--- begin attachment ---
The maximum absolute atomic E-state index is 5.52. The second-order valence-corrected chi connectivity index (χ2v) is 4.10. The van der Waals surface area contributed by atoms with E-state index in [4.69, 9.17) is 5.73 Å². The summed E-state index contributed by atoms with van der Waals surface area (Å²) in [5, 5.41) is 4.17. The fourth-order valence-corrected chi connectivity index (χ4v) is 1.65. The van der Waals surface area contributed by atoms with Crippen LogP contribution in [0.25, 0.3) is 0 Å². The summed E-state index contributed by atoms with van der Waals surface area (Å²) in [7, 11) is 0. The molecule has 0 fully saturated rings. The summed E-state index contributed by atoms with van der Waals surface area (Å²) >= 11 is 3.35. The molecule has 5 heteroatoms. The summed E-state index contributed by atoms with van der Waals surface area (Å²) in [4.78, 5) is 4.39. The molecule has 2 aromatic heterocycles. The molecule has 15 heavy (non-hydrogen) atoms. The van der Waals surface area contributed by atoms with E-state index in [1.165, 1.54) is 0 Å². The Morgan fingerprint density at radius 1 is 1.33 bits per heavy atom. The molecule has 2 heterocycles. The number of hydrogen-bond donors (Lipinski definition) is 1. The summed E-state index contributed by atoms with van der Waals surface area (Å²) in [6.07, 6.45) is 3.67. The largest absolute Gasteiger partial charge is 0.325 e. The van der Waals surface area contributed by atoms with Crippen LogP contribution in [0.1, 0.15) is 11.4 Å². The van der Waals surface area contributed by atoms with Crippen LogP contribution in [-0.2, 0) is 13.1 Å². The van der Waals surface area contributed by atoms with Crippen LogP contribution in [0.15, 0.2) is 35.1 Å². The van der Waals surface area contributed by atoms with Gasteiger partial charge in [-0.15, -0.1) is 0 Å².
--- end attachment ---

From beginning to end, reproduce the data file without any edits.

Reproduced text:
The maximum absolute atomic E-state index is 5.52. The second-order valence-corrected chi connectivity index (χ2v) is 4.10. The van der Waals surface area contributed by atoms with E-state index in [4.69, 9.17) is 5.73 Å². The summed E-state index contributed by atoms with van der Waals surface area (Å²) in [5, 5.41) is 4.17. The fourth-order valence-corrected chi connectivity index (χ4v) is 1.65. The van der Waals surface area contributed by atoms with Crippen LogP contribution in [0.25, 0.3) is 0 Å². The summed E-state index contributed by atoms with van der Waals surface area (Å²) in [7, 11) is 0. The molecule has 0 fully saturated rings. The summed E-state index contributed by atoms with van der Waals surface area (Å²) >= 11 is 3.35. The molecule has 5 heteroatoms. The summed E-state index contributed by atoms with van der Waals surface area (Å²) in [4.78, 5) is 4.39. The molecule has 2 aromatic heterocycles. The molecule has 15 heavy (non-hydrogen) atoms. The van der Waals surface area contributed by atoms with E-state index in [1.165, 1.54) is 0 Å². The Morgan fingerprint density at radius 1 is 1.33 bits per heavy atom. The molecule has 2 heterocycles. The number of hydrogen-bond donors (Lipinski definition) is 1. The summed E-state index contributed by atoms with van der Waals surface area (Å²) in [6.07, 6.45) is 3.67. The largest absolute Gasteiger partial charge is 0.325 e. The van der Waals surface area contributed by atoms with Crippen LogP contribution in [0.1, 0.15) is 11.4 Å². The van der Waals surface area contributed by atoms with Crippen LogP contribution in [-0.2, 0) is 13.1 Å². The van der Waals surface area contributed by atoms with Crippen LogP contribution in [0.15, 0.2) is 35.1 Å². The van der Waals surface area contributed by atoms with Gasteiger partial charge in [-0.15, -0.1) is 0 Å².